As much as everyone is focused on defense or quarterback right now for Dallas’ first-round pick in April, I’m becoming increasingly comfortable with the idea of them taking a wide receiver. The overwhelming favorite right now would be Laquon Treadwell from Ole Miss so I’m not going to spend time debating the value of various prospects. This is more about the merits if the idea that Dallas would add another offensive weapon over their other needs with the fourth-overall pick.
Dallas will go into next year with Dez Bryant and Cole Beasley locked into their positions and the number-one and slot receivers. The number-two spot will likely be Terrance Williams’ to lose but he may face good competition from Brice Butler. Some are probably fine with that group and don’t think any additions, especially with the fourth pick, are necessary.
No matter who emerges from the Williams-Butler battle, I’m pretty confident that neither of them could step into that number-one spot if Dez were to miss time. Both are adequate second receivers with Dez healthy and active but neither can be trusted yet for more responsibility if needed. We saw that clearly with Williams last year, his third NFL season, and it would take a surprising fourth-year bump in his play to convince me otherwise.
It’s also worth noting the importance of the second receiver position has been negated for a long time in Dallas thanks to Jason Witten. He has not only taken care of the volume and production throughout seasons but has been the go-to target on critical plays when Dez is getting double coverage. Sadly, Witten can’t play forever and is already slowing down. With his age and mileage, that decline could become pretty sharp at any given point. What’s more, Gavin Escobar has yet to prove he can fill even one shoe of Witten’s.
An elite talent added to that receiver corps accomplishes several things in just 2016 alone. It’s insurance against another injury-filled season for Dez. It’s someone who might be able to pick up some slack as Witten’s twilight years continue. It’s a different wrinkle in your offense that, after several seasons and a lot of game tape with the same key players, would help with strategy against the league’s best defenses.
A major reason I’m liking this idea is what it means for the team’s financial future. Last year’s fourth-overall pick, Amari Cooper, got a four-year deal for about $22.6 million. There is a fifth-year team option that would pay him roughly the same as what a franchise tag would cost, the same option that Dallas declined on Morris Claiborne this year. When you line up what a 2016 rookie’s deal (using Cooper’s deal for comparison) would be next to the remainder of Dez Bryant’s big contract, it makes a lot of sense.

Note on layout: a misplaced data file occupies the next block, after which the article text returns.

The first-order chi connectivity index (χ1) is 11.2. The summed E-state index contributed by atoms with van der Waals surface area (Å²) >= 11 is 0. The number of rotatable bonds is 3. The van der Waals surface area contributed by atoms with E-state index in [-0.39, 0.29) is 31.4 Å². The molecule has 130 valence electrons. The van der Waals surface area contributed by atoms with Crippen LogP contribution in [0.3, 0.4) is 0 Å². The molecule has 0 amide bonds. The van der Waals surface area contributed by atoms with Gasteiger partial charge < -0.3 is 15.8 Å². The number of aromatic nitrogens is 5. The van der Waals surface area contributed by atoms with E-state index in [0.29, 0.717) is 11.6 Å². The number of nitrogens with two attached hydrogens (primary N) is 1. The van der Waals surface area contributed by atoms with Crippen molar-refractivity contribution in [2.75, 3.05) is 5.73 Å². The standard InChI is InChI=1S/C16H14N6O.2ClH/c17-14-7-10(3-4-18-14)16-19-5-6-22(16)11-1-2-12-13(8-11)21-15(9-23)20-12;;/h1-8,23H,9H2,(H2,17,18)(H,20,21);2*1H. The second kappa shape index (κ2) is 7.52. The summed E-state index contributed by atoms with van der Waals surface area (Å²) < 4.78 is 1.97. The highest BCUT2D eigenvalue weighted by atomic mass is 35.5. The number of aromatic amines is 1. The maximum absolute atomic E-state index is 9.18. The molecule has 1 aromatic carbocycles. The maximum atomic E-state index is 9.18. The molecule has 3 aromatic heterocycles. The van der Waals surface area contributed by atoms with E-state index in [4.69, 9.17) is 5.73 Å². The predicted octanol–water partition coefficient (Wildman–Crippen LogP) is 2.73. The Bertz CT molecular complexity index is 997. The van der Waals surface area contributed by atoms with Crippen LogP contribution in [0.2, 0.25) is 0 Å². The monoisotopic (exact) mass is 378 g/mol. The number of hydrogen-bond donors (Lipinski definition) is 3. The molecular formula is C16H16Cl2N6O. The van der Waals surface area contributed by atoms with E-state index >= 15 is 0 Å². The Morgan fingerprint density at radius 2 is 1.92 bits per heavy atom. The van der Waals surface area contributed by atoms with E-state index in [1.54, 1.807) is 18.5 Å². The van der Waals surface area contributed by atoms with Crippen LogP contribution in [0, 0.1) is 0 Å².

|Dez Bryant||Rookie WR|
|2016||$13 million||$4 million|
|2017||$17 million||$5 million|
|2018||$16.5 million||$6 million|
|2019||$16.5 million||$7 million|
Dez Bryant will have turned 31 years old by the 2020 offseason. If the rookie pans out and is ready to be your new number-one, if he hasn’t become it already, you can make a seamless transition from one big money deal to the next. What’s more, if Dez body starts breaking down early, you have a decent option 2019 to cut him for $12 million in cap savings (provided they don’t restructure between now and then). Having an elite talent ready to take over gives you the leverage to make that move if needed.
Obviously, there are plenty of reasons for Dallas not to do this and to take a defensive player. I’m not sold on any of these quarterbacks yet but maybe one of them will emerge in the next few months, too. None of this is to say that Dallas would be wrong not to take a receiver.
The bottom line is that any draft pick, and especially one in the top five, is about more than just filling your biggest needs. I am a firm believer in the “best player available” philosophy. History has proven that feeling secure at any position in the NFL can go away in a moment; one injury and suddenly you’re ineffective. Dallas’s receivers did not step up in Dez’s absence, or even with Dez active but hobbled, to help make life easier for the backup quarterback carousel in 2015. There’s little reason to think they’d be able to do it now.
If they’re on the clock that Thursday night and Treadwell, or any other receiver, is the top player on the board then I hope they won’t be too worried about the defense to make the pick. As the NFL continue to become a passing league and legislates to help offensive production, more talent in your receiving group can have an exponential benefit to your overall production and success.
After the year we just had, Cowboys fans need to see plenty of both in 2016.